Back To School
All of the mini-games and side content players expect are back to, with one major twist. Because a lot of Lost Judgment takes place in a school, you spend a great deal of time there, even becoming the mentor to a school mystery club. This leads to a series of school stories, special mini-games revolving around an investigation into a mysterious professor character manipulating students.
This means infiltrating even more school clubs, ten in all, which leads to a variety of mini-games. These are almost all good. A rhythm game for the dance club, boxing, a robot battle game, skateboarding, and more. They’re some of the best content in Lost Judgment and even can be taken outside of these stories, with the skateboard, in particular, being a fantastic new way to get around these huge cities a little faster.
Room To Grow
One nagging issue remains from the first game, though. While this is at least technically a detective game, most of the detective activities you do remain some of the weakest content in Lost Judgment. There are fewer of them, mind you, with tailing missions in the main story only showing up a few times, for example. Searching for clues in the environment is still here but doesn’t show up that often for most of the game, though it does a lot in the final hours. While they’re less frequent, though, they’re not any better. If anything, they’re worse. The new cover system in the tailing missions is actively worse than the first game’s. It seeks to make things more contextual instead of only being able to take cover at specific locations, but in practice, it just feels harder to control and easier to slip out of. New stealth missions are so braindead that there’s simply no need for them to be here.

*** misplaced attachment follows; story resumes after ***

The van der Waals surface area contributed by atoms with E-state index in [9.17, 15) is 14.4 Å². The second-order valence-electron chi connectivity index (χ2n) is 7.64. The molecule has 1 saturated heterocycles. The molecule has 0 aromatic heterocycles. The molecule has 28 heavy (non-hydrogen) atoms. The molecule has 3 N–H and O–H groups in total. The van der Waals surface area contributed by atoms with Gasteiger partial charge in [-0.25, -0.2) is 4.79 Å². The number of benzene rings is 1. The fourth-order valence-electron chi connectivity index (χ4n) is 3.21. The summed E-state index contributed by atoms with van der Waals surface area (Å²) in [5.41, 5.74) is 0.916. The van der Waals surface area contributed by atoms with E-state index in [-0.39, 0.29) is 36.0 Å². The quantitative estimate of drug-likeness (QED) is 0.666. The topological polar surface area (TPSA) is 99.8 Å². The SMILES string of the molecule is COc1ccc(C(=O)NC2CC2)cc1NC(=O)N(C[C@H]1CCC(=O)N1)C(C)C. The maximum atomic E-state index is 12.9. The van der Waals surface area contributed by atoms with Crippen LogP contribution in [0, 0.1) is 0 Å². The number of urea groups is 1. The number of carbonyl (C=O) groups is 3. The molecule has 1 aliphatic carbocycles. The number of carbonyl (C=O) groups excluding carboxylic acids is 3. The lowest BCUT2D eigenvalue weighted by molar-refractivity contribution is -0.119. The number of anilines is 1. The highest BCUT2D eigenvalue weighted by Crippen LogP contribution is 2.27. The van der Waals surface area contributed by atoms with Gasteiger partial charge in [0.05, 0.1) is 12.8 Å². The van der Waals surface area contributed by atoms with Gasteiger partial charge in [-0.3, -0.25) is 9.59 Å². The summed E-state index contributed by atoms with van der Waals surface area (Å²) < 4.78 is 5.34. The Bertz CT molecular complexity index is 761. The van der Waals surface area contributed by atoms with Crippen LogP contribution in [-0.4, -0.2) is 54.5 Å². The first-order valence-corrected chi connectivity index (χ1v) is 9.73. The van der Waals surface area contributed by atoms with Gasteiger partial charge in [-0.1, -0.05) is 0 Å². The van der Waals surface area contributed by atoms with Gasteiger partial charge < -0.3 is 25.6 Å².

It would be really nice to see a game advertised as a detective story nail the detective side of things, but it feels like the developers realized they weren’t great, so they minimized their inclusion. I don’t want less of a bad thing; I want something good.
While I’d love to see the team at Ryu Ga Gotoku Studio nail the detective side of things in a potential sequel, Lost Judgment is still a fantastic example of what its series can be. And with the addition of school stories, it does stand out from the Yakuza series more than its predecessor, even if not in the way I would have expected going in. With fantastic combat, great cities to explore, seemingly never-ending mini-games and side content, and a story that took my breath away, players should absolutely get lost in this one.
While a few issues remain, Lost Judgment improves on its predecessor in almost every way and is a must-play for fans of the Yakuza series.
Final Verdict: 4.5/5
Available on: PC (Reviewed), PS5, PS4, Xbox Series X|S, Xbox One, Stadia; Publisher: Sega; Developer: Ryu Ga Gotoku Studio; Players: 1; Released: September 15th, 2022; ESRB: M for Mature; MSRP: $59.99
Full disclosure: This review is based on a copy of Lost Judgment provided by the publisher.